Sometime in 2008, Jones was promoted to HR Manager. Id. at 28. As HR Manager, Jones believed she was responsible for “bring[ing] harmony between the employee and the company;” assisting the plant manager, director of HR, corporate director of HR, and any other Globe executives; and ensuring the enforcement of Globe policies. Id. at 30-31. Jones was also involved in decisions that were related to discipline and discharge within the Selma Plant and interviewing employees for open positions. Id. at 31-32. Jones understood, in her position as HR Manager, she occupied a position of trust, and an important part of her position was to provide truthful information. Id. at 29, 31.

         Globe's HR Department is not solely under the management of the individual plants; as HR Manager, Jones had responsibilities to both the Plant Manager, Stephen Smith, and the Corporate Director of HR, Lee Payssa. Doc. 76-3 at 21. For the relevant time period for this case, Payssa was Jones's direct supervisor. Doc. 76-2 at 63. Payssa did not typically have any involvement in the discipline or termination of non-HR employees within the Selma Plant, although Smith would sometimes consult with him on such matters. Doc. 76-3 at 25. Globe does not maintain a written disciplinary or progressive discipline policy for its non-unionized employees. Id. at 26; Doc. 76-2 at 63. Globe's practice was to determine the appropriate discipline on a case-by-case basis, based on the severity of the conduct. Doc. 76-3 at 26.

         As the Selma Plant Manager, Smith was responsible for supervising all of the Selma Plant employees, except for Jones, and made disciplinary determinations for those employees. Doc. 76-2 at 63. Jones routinely consulted with Smith on Selma Plant employee disciplinary issues. Id. at 50. Smith made the final decision as to what the disciplinary action would be, but he typically sought Jones's advice on the subject and often followed it. Doc. 76-4 at 63-64.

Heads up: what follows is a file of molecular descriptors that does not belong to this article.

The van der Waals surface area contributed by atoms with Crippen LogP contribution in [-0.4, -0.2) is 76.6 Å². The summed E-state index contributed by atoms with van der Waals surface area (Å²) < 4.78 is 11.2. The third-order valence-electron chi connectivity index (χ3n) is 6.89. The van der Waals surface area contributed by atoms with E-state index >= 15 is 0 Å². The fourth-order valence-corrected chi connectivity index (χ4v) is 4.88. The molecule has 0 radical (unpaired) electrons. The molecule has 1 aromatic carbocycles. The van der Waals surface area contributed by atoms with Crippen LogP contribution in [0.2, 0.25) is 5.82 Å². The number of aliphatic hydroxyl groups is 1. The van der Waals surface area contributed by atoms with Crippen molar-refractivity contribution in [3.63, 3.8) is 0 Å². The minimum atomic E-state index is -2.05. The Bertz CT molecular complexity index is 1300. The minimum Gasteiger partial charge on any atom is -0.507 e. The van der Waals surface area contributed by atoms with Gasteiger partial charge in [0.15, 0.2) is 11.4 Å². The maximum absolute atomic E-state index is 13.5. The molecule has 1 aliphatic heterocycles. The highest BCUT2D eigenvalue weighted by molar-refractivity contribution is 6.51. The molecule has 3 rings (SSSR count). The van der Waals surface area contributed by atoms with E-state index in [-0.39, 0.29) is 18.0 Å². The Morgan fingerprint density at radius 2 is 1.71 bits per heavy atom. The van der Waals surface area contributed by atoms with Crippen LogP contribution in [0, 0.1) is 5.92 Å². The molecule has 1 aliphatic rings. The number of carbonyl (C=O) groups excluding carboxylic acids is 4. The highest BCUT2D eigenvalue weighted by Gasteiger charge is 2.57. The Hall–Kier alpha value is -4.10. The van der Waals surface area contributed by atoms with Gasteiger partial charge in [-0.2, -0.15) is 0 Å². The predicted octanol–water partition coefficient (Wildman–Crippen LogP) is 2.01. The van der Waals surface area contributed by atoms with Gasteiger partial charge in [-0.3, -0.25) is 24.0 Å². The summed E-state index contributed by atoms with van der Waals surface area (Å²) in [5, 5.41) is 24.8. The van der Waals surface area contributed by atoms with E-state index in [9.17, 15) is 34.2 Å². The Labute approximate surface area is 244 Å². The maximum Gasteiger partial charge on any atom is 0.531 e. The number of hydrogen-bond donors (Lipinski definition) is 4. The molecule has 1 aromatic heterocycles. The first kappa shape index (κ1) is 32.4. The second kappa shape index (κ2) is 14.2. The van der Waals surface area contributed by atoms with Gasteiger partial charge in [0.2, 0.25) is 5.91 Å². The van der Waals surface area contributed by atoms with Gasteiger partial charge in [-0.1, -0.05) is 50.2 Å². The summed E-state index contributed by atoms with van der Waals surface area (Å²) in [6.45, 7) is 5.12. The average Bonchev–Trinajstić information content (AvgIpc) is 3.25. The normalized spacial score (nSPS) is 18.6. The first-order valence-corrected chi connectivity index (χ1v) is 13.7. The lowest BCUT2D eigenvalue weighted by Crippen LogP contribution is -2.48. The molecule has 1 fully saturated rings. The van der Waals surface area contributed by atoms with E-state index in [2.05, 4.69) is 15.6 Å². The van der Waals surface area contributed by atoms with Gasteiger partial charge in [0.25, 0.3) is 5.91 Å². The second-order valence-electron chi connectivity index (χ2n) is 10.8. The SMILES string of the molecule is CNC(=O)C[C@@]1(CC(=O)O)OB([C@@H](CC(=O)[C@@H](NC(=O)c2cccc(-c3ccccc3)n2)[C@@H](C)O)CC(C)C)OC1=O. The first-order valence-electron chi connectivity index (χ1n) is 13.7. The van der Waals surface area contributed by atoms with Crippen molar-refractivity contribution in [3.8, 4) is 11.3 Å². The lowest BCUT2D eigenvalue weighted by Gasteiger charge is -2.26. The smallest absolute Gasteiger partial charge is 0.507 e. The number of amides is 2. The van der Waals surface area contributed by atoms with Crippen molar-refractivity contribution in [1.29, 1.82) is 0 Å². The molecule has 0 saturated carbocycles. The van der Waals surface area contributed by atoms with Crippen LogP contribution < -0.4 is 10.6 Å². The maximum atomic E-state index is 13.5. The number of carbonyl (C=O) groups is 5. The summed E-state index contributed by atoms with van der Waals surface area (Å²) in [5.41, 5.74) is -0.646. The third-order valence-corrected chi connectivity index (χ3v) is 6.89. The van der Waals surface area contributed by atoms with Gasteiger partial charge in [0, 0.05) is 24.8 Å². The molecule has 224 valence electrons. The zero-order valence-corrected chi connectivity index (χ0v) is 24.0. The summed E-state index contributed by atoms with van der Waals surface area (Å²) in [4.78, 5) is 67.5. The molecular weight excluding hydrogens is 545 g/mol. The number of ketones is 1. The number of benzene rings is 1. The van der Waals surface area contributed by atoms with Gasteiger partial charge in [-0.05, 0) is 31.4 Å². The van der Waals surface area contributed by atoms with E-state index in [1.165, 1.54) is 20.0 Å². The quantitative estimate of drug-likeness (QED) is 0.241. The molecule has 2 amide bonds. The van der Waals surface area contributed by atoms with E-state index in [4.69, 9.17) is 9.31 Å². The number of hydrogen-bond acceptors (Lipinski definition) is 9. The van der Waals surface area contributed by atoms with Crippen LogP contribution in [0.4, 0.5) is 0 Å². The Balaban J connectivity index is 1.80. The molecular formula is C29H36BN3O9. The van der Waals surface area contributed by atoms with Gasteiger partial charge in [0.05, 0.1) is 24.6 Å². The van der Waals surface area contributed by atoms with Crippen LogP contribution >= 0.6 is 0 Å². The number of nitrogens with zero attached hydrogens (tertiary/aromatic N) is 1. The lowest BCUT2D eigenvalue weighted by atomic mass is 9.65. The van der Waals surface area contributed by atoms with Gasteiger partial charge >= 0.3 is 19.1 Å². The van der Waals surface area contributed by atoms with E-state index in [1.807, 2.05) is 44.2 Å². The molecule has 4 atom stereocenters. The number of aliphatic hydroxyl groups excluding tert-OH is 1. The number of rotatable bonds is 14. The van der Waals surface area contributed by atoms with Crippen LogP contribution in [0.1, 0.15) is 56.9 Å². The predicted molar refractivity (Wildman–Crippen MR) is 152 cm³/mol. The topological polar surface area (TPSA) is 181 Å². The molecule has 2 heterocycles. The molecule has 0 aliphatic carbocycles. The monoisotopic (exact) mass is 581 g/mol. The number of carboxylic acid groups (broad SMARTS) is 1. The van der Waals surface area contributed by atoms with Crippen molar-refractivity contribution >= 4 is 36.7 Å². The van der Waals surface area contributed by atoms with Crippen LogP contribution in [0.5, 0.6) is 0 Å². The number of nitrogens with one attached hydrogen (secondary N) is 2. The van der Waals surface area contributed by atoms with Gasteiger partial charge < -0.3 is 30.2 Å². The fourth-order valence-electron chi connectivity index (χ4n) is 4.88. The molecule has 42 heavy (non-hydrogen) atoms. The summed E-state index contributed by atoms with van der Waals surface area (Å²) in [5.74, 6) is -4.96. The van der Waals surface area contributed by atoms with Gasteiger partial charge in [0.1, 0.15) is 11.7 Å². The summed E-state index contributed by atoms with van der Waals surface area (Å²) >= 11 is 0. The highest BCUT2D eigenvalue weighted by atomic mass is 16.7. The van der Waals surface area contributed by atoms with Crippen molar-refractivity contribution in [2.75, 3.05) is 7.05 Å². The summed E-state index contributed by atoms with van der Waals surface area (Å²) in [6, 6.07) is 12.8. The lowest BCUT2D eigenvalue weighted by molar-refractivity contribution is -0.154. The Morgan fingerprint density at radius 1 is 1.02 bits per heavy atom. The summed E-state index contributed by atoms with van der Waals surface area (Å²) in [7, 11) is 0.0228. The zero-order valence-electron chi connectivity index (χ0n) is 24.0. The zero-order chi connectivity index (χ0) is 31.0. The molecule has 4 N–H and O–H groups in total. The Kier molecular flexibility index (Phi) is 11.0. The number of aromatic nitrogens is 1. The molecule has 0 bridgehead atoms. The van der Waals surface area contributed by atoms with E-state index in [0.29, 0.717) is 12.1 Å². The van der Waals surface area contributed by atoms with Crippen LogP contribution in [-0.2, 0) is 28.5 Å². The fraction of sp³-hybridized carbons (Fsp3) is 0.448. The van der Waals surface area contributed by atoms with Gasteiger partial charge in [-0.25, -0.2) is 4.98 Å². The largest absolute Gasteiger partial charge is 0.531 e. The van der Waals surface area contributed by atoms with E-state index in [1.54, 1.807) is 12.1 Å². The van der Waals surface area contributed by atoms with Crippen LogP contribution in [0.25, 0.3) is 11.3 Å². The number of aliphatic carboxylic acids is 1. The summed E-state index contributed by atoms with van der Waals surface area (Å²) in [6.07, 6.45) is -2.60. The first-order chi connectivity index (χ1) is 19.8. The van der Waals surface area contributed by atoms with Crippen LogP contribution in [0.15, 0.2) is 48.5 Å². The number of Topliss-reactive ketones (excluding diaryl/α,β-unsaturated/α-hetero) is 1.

As HR Manager, Jones also participated in the employee hiring process for the Selma Plant. Doc. 76-2 at 31-32. The hiring process would begin when Jones would advertise open positions, then collect resumes from applicants for the available positions and distribute them to the hiring committee for review. Doc. 76-4 at 12-13. The hiring committee, which typically comprises the Plant Manager, HR Manager, Furnace Department Manager, Shipping Manager, Bag-House Manager, and any other manager or supervisor for the specific hiring department, would review the resumes, conduct interviews, and make collective hiring decisions. Id. at 10-11 & 13-14. Jones was responsible for conducting background checks and other necessary pre-employment investigations for potential employees, and finalizing employment decisions based on the results of those pre-employment investigations.[3] Id. at 14-15.

         Claude Bess informed Jones that Globe was not allowed to hire anyone that was previously terminated from the company or had a prior felony.[4] Id. at 21. On September 17, 2017, Jones was emailed the same information by Payssa (Doc. 76-3 at 38-39 & 73), but she denies that she received the email (Doc. 76-2 at 46). Specifically, Payssa's email to Jones stated:

Just a reminder that we need to be aggressive this week to complete hiring for the furnace 1 startup. I won't have a chance to there [sic] early this week however possibly later in the week. Also, I have heard some rumors that we are hiring people who we have terminated in the past and possibly have criminal records. I am sure this is not ...